“He’s wrong. He was wrong in judging the unity of Ukrainians, and the determination of our alliances. Russia will not dictate peace because the Ukrainians won’t accept it and we won’t accept it.”

Scholz said it was only when Putin understands that he cannot break Ukraine’s defence capability that he would “be prepared to seriously negotiate peace”.

For this, he said, it is important to strengthen Ukraine’s defences. 

Scholz also pledged to help cut Europe free from its reliance on Russian energy. 

The Chancellor welcomed the accession of Finland and Sweden to Nato. “With you at our side, Nato, Europe will become stronger and safer,” he said.

However, Scholz dampened expectations for Ukraine’s quick accession to the EU.

“There are no shortcuts on the way to the EU,” Scholz said, adding that an exception for Ukraine would be unfair to the Western Balkan countries also seeking membership.

“The accession process is not a matter of a few months or years,” he said.

Scholz had in April called for Western Balkan countries’ efforts to join the EU to be accelerated amid a “new era” in the wake of Russia’s invasion of Ukraine.

Last October, EU leaders at a summit in Slovenia only reiterated their “commitment to the enlargement process” in a statement that disappointed the six candidates for EU membership — Albania, Bosnia, Serbia, Montenegro, North Macedonia and Kosovo – who had hoped for a concrete timetable.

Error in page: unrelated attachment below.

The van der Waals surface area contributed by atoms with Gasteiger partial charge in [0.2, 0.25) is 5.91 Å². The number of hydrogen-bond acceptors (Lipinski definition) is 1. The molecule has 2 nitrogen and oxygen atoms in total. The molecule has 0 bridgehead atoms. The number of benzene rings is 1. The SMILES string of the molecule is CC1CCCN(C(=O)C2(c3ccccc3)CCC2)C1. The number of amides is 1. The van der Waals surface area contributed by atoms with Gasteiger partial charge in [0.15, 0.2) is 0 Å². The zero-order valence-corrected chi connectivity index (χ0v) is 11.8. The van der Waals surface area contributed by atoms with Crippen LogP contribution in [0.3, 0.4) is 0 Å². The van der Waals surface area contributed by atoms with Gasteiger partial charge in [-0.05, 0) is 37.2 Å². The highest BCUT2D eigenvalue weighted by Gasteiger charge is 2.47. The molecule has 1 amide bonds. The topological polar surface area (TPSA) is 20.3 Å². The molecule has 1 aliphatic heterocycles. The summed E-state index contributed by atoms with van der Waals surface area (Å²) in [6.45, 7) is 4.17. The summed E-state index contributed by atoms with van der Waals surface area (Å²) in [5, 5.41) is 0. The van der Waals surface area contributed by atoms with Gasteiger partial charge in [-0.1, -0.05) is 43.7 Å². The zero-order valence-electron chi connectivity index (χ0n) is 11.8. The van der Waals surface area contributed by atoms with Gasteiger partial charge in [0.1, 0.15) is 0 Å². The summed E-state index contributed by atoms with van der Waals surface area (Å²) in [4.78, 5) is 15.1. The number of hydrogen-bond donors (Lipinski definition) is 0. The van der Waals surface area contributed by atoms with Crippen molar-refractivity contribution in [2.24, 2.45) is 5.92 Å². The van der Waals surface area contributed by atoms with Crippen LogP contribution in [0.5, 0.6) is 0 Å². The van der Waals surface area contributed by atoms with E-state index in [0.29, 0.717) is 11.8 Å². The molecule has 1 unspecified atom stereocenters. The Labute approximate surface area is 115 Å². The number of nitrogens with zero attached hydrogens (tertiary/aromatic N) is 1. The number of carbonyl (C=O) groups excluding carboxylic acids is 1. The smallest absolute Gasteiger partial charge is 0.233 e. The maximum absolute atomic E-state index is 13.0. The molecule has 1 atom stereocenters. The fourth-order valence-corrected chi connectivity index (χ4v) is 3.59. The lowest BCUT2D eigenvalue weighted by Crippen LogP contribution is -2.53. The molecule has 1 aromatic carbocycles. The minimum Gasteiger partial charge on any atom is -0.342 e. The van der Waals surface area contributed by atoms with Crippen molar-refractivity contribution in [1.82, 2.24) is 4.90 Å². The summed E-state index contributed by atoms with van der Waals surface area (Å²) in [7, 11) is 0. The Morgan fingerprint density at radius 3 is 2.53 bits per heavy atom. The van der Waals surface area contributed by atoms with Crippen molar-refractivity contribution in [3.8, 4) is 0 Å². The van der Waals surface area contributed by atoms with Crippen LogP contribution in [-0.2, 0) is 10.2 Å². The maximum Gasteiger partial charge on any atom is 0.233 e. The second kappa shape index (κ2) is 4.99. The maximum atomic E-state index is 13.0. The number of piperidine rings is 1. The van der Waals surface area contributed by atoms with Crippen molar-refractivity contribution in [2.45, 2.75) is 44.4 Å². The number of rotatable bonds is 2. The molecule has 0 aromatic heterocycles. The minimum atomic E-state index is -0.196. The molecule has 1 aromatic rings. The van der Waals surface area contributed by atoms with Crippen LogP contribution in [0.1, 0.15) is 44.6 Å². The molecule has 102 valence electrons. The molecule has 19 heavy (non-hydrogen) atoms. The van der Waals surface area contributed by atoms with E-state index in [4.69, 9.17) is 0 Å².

“For years, they have been undertaking intensive reforms and preparing for accession,” Scholz said on Thursday.

“It is not only a question of our credibility that we keep our promises to them. Today more than ever, their integration is also in our strategic interest,” he said.

The chancellor said he would be attending the EU summit at the end of May “with the clear message that the Western Balkans belong in the European Union”.

Scholz also called for other ways to help Ukraine in the short term, saying the priority was to “concentrate on supporting Ukraine quickly and pragmatically”.

France’s President Emmanuel Macron has also said it will take “decades” for a candidate like Ukraine to join the EU, and suggested building a broader political club beyond the bloc that could also include Britain.